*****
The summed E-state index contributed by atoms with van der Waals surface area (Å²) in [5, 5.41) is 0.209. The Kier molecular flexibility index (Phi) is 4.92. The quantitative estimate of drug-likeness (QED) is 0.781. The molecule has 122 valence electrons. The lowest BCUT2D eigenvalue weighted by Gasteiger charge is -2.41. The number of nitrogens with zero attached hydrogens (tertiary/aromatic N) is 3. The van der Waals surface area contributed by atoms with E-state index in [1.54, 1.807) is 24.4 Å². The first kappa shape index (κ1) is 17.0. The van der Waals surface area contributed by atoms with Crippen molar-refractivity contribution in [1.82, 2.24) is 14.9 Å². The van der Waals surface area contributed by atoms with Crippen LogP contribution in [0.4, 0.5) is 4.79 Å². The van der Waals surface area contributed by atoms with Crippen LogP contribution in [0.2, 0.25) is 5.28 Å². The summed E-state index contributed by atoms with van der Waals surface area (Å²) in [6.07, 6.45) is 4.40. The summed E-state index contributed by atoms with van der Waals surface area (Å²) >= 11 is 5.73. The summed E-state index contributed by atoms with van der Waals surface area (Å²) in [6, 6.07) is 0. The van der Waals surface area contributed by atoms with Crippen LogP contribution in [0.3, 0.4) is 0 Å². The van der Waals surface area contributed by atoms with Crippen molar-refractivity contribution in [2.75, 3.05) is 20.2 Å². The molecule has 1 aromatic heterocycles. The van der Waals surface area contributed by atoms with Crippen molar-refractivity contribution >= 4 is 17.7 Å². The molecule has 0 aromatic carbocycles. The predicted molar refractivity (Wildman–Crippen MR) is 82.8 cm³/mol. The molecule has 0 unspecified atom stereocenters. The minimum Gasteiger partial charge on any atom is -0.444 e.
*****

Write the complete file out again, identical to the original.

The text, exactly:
The summed E-state index contributed by atoms with van der Waals surface area (Å²) in [5, 5.41) is 0.209. The Kier molecular flexibility index (Phi) is 4.92. The quantitative estimate of drug-likeness (QED) is 0.781. The molecule has 122 valence electrons. The lowest BCUT2D eigenvalue weighted by Gasteiger charge is -2.41. The number of nitrogens with zero attached hydrogens (tertiary/aromatic N) is 3. The van der Waals surface area contributed by atoms with E-state index in [1.54, 1.807) is 24.4 Å². The first kappa shape index (κ1) is 17.0. The van der Waals surface area contributed by atoms with Crippen molar-refractivity contribution in [1.82, 2.24) is 14.9 Å². The van der Waals surface area contributed by atoms with Crippen LogP contribution in [0.4, 0.5) is 4.79 Å². The van der Waals surface area contributed by atoms with Crippen LogP contribution in [0.2, 0.25) is 5.28 Å². The summed E-state index contributed by atoms with van der Waals surface area (Å²) in [6.07, 6.45) is 4.40. The summed E-state index contributed by atoms with van der Waals surface area (Å²) >= 11 is 5.73. The summed E-state index contributed by atoms with van der Waals surface area (Å²) in [6, 6.07) is 0. The van der Waals surface area contributed by atoms with Crippen LogP contribution in [0.3, 0.4) is 0 Å². The van der Waals surface area contributed by atoms with Crippen molar-refractivity contribution in [2.75, 3.05) is 20.2 Å². The molecule has 1 aromatic heterocycles. The van der Waals surface area contributed by atoms with Crippen molar-refractivity contribution >= 4 is 17.7 Å². The molecule has 0 aromatic carbocycles. The predicted molar refractivity (Wildman–Crippen MR) is 82.8 cm³/mol. The molecule has 0 unspecified atom stereocenters. The minimum Gasteiger partial charge on any atom is -0.444 e.